"The grace to be a beginner is always the best prayer for an artist. The beginner's humility and openness lead to exploration. Exploration leads to accomplishment. All of it begins at the beginning, with the first small and scary step." -- Julia Cameron, The Artist's Way
I've been working my way through The Artist's Way: A Spiritual Path to Creativity, a book I first gave to my brother years and years ago, and then borrowed back, and then left on a shelf for about the last five years. It's a 12-week process of focusing on creativity and trying to unblock the stuff that's been pushed down over the years by the things we come to believe about ourselves.
I have to admit that many days, when I sat down to do my "Morning Pages," a daily writing requirement that's part of the book, I thought: "This is stupid. This is a waste of time. This won't get me anywhere." But since Cameron warns that it's likely you'll feel exactly that way as you begin this process, I stuck it out. Not always in a straight line from one day to the next, from one week to the next, but here I am in Week 8, which felt, at the outset, like a totally useless chapter for me. And then, lo and behold, as I sat down this morning, mumbling that the reading would be pointless, I came upon that quote at the top of this post: "The grace to be a beginner is always the best prayer for an artist."
And I felt myself open a bit. And I continued reading, and with every line more and more this chapter seemed to be just what I needed to read. Funny how that works. So back to the quote and why it stopped me in my tracks.
I'm not good at being a beginner. I want to be an expert from Day One. No matter what I'm doing. Even when I'm doing something I've never done before. Not sure where that mentality comes from, but, boy, is it a stumbling block. To expect perfection in everything is a surefire path to "failure," or to not trying at all. Often times, when we expect -- demand -- perfection, we do nothing instead. Doing nothing rather than doing something less than perfect is really a very poor choice. But, sadly, it is a frequent choice for far too many of us.
And yet, and yet, and yet. I often will throw myself into the craziest things I have no business trying. (Of course, Cameron would say that thinking I have no business trying something new and unusual is exactly the kind of attitude that keeps us from being creative.) For example, last night was my third hip hop class, a ridiculous activity for a 48-year-old non-dancer who wants to be perfect at everything. So I guess somewhere under the facade is a willingness to be be un-perfect in order to try something new, to be a beginner. Maybe it's the fact that hip hop is such an outrageous choice for someone like me that it's obvious I have no chance to be perfect, so the pressure is off. Much easier, say, than something that might involve anything I actually have had lessons or classes or background in -- singing, guitar, fiction writing, praying.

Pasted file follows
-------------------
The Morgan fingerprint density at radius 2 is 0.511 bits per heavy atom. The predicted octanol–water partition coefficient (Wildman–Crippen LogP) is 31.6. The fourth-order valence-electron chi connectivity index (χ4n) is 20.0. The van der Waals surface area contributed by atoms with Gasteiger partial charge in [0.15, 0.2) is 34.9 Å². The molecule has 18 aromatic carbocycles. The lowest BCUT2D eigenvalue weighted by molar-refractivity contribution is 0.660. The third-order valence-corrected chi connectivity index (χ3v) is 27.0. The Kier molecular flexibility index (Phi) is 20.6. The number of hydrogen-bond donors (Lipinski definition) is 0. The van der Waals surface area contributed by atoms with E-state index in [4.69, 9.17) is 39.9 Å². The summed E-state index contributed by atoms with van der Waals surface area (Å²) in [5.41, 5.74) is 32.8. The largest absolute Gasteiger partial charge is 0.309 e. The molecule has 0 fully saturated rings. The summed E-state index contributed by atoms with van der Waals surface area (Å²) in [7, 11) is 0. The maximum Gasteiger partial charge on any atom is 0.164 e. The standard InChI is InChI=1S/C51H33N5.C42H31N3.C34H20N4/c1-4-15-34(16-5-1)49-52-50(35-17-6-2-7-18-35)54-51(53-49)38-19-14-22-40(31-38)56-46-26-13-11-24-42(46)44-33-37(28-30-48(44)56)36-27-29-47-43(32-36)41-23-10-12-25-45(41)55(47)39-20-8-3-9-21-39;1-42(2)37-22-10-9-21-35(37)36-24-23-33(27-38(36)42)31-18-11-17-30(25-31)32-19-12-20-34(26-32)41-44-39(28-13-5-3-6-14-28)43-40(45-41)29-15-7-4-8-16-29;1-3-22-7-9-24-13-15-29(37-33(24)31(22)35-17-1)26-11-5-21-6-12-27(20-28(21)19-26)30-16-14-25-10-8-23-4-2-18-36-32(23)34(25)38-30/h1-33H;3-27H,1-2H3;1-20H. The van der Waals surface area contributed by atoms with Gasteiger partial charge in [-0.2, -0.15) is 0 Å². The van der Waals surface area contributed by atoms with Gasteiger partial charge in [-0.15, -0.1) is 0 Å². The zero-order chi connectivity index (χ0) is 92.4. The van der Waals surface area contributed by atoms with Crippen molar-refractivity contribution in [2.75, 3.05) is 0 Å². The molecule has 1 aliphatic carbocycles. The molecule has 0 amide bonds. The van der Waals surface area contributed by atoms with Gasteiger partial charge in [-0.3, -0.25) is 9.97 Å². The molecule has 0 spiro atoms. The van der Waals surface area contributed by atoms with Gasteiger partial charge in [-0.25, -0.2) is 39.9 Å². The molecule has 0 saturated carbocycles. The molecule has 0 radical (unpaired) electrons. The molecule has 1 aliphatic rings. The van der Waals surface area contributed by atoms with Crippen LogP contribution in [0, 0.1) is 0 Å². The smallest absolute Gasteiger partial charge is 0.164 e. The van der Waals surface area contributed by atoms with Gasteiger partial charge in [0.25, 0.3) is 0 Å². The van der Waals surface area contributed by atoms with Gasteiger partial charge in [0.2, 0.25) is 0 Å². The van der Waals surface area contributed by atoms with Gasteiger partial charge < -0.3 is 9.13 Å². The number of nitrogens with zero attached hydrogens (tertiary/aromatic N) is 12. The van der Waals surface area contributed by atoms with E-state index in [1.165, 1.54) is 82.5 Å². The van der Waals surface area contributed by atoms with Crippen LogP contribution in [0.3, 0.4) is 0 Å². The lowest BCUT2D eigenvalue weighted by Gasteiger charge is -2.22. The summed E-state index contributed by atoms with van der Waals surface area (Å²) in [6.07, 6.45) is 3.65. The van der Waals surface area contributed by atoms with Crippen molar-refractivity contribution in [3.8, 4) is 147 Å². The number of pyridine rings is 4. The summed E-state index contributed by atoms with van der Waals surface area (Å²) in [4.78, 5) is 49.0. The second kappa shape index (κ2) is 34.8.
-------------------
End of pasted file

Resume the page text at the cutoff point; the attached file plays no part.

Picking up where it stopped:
The grace to be a beginner....What thing have you always wanted to do that might open you up to that kind of grace?
When I read that line this morning, even though it was related to "art," I immediately associated it with prayer. Because there, too, I need the willingness and the grace to be a beginner, not to expect too much too soon, to sit there and be open to whatever might unfold, to come back day after day even when it feels like I'm not progressing and just practice my "craft," the craft of praying.
This week has been a good week for me in that department. I'm closing in on almost a full week of praying Morning Prayer of the Liturgy of the Hours, which is big for me. I usually get frustrated and give up for one reason or another. But this week, in the early morning hours before anyone else is awake, I work on my two MPs -- Morning Pages and Morning Prayer -- out on the deck or in the sun porch. And slowly, slowly I have found a rhythm there that feels right, one I hope I can keep up for good. And as soon as that thought enters my mind, I realize I'm heading right back to the quest for perfection instead of living in this moment, praying in this moment one day at a time. "Don't worry about tomorrow..." (Mt 6:34)
The grace to be a beginner...Find one thing today and simply begin. No long-range goal in mind, no image of perfection in your mind's eye. Just begin at the beginning and see what wonderful, unexpected places it takes you.